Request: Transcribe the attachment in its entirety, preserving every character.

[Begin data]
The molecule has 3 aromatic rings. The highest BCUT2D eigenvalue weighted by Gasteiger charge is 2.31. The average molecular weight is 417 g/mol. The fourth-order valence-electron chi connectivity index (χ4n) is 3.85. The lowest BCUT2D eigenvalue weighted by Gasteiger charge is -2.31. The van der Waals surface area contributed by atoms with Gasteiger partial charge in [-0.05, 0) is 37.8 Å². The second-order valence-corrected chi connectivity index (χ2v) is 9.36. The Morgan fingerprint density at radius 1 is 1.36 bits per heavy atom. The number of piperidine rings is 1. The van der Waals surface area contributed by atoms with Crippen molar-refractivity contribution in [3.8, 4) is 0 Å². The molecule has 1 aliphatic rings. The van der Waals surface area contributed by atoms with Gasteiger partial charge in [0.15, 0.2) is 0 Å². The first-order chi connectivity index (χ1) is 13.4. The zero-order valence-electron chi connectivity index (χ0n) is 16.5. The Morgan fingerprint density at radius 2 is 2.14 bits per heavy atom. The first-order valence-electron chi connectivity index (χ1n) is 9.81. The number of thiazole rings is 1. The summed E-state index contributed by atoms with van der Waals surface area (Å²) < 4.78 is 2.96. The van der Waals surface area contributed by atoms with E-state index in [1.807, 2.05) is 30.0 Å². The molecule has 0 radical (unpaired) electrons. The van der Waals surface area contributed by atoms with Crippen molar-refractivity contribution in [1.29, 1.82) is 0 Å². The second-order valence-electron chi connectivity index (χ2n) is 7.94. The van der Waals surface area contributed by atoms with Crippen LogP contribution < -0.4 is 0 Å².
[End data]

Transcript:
The molecule has 3 aromatic rings. The highest BCUT2D eigenvalue weighted by Gasteiger charge is 2.31. The average molecular weight is 417 g/mol. The fourth-order valence-electron chi connectivity index (χ4n) is 3.85. The lowest BCUT2D eigenvalue weighted by Gasteiger charge is -2.31. The van der Waals surface area contributed by atoms with Gasteiger partial charge in [-0.05, 0) is 37.8 Å². The second-order valence-corrected chi connectivity index (χ2v) is 9.36. The Morgan fingerprint density at radius 1 is 1.36 bits per heavy atom. The number of piperidine rings is 1. The van der Waals surface area contributed by atoms with Crippen molar-refractivity contribution in [3.8, 4) is 0 Å². The molecule has 1 aliphatic rings. The van der Waals surface area contributed by atoms with Gasteiger partial charge in [0.15, 0.2) is 0 Å². The first-order chi connectivity index (χ1) is 13.4. The zero-order valence-electron chi connectivity index (χ0n) is 16.5. The Morgan fingerprint density at radius 2 is 2.14 bits per heavy atom. The first-order valence-electron chi connectivity index (χ1n) is 9.81. The number of thiazole rings is 1. The summed E-state index contributed by atoms with van der Waals surface area (Å²) < 4.78 is 2.96. The van der Waals surface area contributed by atoms with E-state index in [1.807, 2.05) is 30.0 Å². The molecule has 0 radical (unpaired) electrons. The van der Waals surface area contributed by atoms with Crippen molar-refractivity contribution in [1.29, 1.82) is 0 Å². The second-order valence-electron chi connectivity index (χ2n) is 7.94. The van der Waals surface area contributed by atoms with Crippen LogP contribution < -0.4 is 0 Å².